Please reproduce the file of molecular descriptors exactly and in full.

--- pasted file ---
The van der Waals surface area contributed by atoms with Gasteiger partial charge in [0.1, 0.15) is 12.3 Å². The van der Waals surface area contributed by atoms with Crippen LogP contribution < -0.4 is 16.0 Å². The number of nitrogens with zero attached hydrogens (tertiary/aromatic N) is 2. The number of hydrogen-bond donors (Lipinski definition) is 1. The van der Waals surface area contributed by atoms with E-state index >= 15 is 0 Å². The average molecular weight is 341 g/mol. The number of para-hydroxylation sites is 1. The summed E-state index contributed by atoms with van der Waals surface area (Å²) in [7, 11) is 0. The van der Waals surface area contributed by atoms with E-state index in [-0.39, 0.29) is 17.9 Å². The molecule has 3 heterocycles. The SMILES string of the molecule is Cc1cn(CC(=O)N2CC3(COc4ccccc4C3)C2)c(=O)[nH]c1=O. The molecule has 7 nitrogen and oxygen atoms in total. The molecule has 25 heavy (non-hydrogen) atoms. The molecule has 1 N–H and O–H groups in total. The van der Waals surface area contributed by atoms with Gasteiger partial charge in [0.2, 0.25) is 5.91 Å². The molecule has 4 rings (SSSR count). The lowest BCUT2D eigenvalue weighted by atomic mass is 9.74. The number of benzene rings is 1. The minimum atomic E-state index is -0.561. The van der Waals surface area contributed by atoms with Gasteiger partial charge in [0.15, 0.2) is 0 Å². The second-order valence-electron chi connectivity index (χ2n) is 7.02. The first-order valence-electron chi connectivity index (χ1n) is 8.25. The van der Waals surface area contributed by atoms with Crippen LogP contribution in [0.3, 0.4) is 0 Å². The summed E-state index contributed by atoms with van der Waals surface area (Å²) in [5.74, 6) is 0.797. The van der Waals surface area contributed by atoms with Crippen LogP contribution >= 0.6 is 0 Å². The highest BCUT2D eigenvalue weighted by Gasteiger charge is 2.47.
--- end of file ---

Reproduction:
The van der Waals surface area contributed by atoms with Gasteiger partial charge in [0.1, 0.15) is 12.3 Å². The van der Waals surface area contributed by atoms with Crippen LogP contribution < -0.4 is 16.0 Å². The number of nitrogens with zero attached hydrogens (tertiary/aromatic N) is 2. The number of hydrogen-bond donors (Lipinski definition) is 1. The van der Waals surface area contributed by atoms with E-state index >= 15 is 0 Å². The average molecular weight is 341 g/mol. The number of para-hydroxylation sites is 1. The summed E-state index contributed by atoms with van der Waals surface area (Å²) in [7, 11) is 0. The van der Waals surface area contributed by atoms with E-state index in [-0.39, 0.29) is 17.9 Å². The molecule has 3 heterocycles. The SMILES string of the molecule is Cc1cn(CC(=O)N2CC3(COc4ccccc4C3)C2)c(=O)[nH]c1=O. The molecule has 7 nitrogen and oxygen atoms in total. The molecule has 25 heavy (non-hydrogen) atoms. The molecule has 1 N–H and O–H groups in total. The van der Waals surface area contributed by atoms with Gasteiger partial charge in [0.2, 0.25) is 5.91 Å². The molecule has 4 rings (SSSR count). The lowest BCUT2D eigenvalue weighted by atomic mass is 9.74. The number of benzene rings is 1. The minimum atomic E-state index is -0.561. The van der Waals surface area contributed by atoms with Gasteiger partial charge in [0.15, 0.2) is 0 Å². The second-order valence-electron chi connectivity index (χ2n) is 7.02. The first-order valence-electron chi connectivity index (χ1n) is 8.25. The van der Waals surface area contributed by atoms with Crippen LogP contribution in [0.3, 0.4) is 0 Å². The summed E-state index contributed by atoms with van der Waals surface area (Å²) in [5.74, 6) is 0.797. The van der Waals surface area contributed by atoms with Crippen LogP contribution >= 0.6 is 0 Å². The highest BCUT2D eigenvalue weighted by Gasteiger charge is 2.47.